Nigeria’s military on Saturday imposed a 24-hour curfew in parts of a northeastern city as soldiers pressed on with a campaign against Islamist group Boko Haram that has sent people fleeing from their homes.
Nigeria launched the sweeping operation last week, deploying thousands of troops across three states where Nigerian President Goodluck Jonathan declared a state of emergency after the Islamists seized territory and chased out the government.
The group, which has said it wants to create an Islamic state in Nigeria’s mainly Muslim north, has carried out scores of attacks since 2010 and has become emboldened and better armed in recent months.
In the city of Maiduguri, Borno State’s capital and Boko Haram’s traditional home base, a “24-hour curfew” was imposed in 12 neighborhoods, Nigerina military spokesman Lieutenant Colonel Sagir Musa said in a statement.
In a separate release, the military claimed the killing of “10 suspected terrorists” in a Maiduguri neighborhood and arrested 65 others who were trying to enter the city after fleeing aerial bombardments elsewhere. The military said dozens of insurgents had been killed in the offensive targeting all three states put under emergency decree, including Adamawa and Yobe, but Borno is expected to see the most bloodshed.
Residents have begun escaping from a remote insurgent stronghold in Borno near the border with Cameroon after Nigerian military fighter jets and helicopters carried out air strikes on Islamist camps.
In Marte District, some people were fleeing east toward Gomboru Ngala, a town on the border about 40km away.
“It has been scary in the past three days,” said Buba Yawuri, whose home is in Marte, but who has fled to Gomboru Ngala. “Fighter jets and helicopters kept hovering in the sky and we kept hearing huge explosions from afar.”
He said that as the air assaults began, Nigerian security forces told all residents to stay indoors, cutting off his family’s access to food and water.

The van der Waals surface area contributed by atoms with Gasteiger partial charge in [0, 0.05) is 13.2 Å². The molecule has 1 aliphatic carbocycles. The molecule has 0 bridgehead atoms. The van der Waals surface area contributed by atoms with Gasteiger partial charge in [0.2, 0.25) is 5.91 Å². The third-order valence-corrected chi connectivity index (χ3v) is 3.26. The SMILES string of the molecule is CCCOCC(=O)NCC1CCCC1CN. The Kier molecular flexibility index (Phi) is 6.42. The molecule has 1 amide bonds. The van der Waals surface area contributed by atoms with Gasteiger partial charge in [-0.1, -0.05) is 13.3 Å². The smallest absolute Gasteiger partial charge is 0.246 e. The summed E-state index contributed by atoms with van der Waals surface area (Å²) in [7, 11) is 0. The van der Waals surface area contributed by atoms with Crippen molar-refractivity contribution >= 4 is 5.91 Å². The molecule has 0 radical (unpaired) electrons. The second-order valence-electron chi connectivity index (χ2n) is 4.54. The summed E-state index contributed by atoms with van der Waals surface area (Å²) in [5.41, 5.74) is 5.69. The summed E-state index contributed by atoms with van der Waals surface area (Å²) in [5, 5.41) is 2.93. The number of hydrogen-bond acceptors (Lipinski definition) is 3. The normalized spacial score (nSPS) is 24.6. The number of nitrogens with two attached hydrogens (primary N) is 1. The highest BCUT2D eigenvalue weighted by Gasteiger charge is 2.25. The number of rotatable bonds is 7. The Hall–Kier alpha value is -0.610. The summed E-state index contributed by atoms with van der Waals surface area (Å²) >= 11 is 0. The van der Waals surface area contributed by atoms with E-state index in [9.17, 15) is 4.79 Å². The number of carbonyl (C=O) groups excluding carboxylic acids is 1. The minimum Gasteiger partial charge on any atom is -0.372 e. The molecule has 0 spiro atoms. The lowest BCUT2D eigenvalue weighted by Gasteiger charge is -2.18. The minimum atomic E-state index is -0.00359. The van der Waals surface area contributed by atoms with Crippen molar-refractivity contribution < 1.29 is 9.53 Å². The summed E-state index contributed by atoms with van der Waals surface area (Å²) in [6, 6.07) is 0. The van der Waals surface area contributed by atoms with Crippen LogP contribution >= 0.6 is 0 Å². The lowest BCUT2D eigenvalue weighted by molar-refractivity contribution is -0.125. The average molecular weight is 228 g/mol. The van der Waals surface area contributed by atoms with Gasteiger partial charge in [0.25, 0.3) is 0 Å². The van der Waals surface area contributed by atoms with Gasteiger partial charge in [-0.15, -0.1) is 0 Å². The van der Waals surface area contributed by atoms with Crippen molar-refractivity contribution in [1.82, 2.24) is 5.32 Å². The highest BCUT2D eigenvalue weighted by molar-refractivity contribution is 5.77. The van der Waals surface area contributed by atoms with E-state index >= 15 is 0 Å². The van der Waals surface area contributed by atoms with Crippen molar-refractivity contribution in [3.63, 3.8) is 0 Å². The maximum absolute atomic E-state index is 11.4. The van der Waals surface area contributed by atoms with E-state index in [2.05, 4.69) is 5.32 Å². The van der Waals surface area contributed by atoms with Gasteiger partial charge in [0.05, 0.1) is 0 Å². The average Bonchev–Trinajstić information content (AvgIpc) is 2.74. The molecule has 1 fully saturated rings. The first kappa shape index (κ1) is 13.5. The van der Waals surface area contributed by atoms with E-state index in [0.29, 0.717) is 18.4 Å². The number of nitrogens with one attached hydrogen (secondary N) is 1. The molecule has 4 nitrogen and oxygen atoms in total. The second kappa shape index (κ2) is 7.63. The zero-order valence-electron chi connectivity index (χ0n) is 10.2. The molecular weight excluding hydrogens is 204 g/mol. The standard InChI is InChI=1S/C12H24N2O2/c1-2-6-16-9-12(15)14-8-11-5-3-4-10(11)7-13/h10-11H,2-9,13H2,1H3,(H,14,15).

“I couldn’t hold on any longer. I took the bush path” and fled to Gomboru Ngala, he said.
A teacher who arrived in Gomboru Ngala on Saturday said he fled his village in Marte because he feared how the Islamist fighters might respond to the air strikes.
“I don’t want them to vent their anger on me,” Babakura Kachalla told reporters. “I am a known school teacher and I know how much Boko Haram hates people like me,” a reference to the Islamist group’s name, which means “Western education is a sin.”
The telephone network in Borno has all but collapsed since the emergency measures were imposed, but residents in Gomboru Ngala use phone services from Cameroon and have been sporadically reachable.
The remote, thinly populated region has porous borders where criminal groups and weapons have flowed freely for years. The military has sealed previously unguarded crossings to block Boko Haram fighters from fleeing during the offensive.
The military campaign could prove to be the biggest yet against Boko Haram and is believed to be the first time Nigeria has carried out air strikes within its own territory in more than 25 years. Aerial support was believed to have been used against rioters in the north in the early 1980s. Many have warned that there is a risk of high civilian deaths and Nigeria’s military has been accused of massive rights violations in the past, including indiscriminate attacks on civilians.
US Secretary of State John Kerry on Friday said he was “deeply concerned about the fighting in northeastern Nigeria.”
There are also doubts as to whether the insurgency can be crushed by force.
Nigeria has been urged by various camps to tackle the root causes of the conflict, including poverty and corruption, which have helped radicalize Muslims in the north.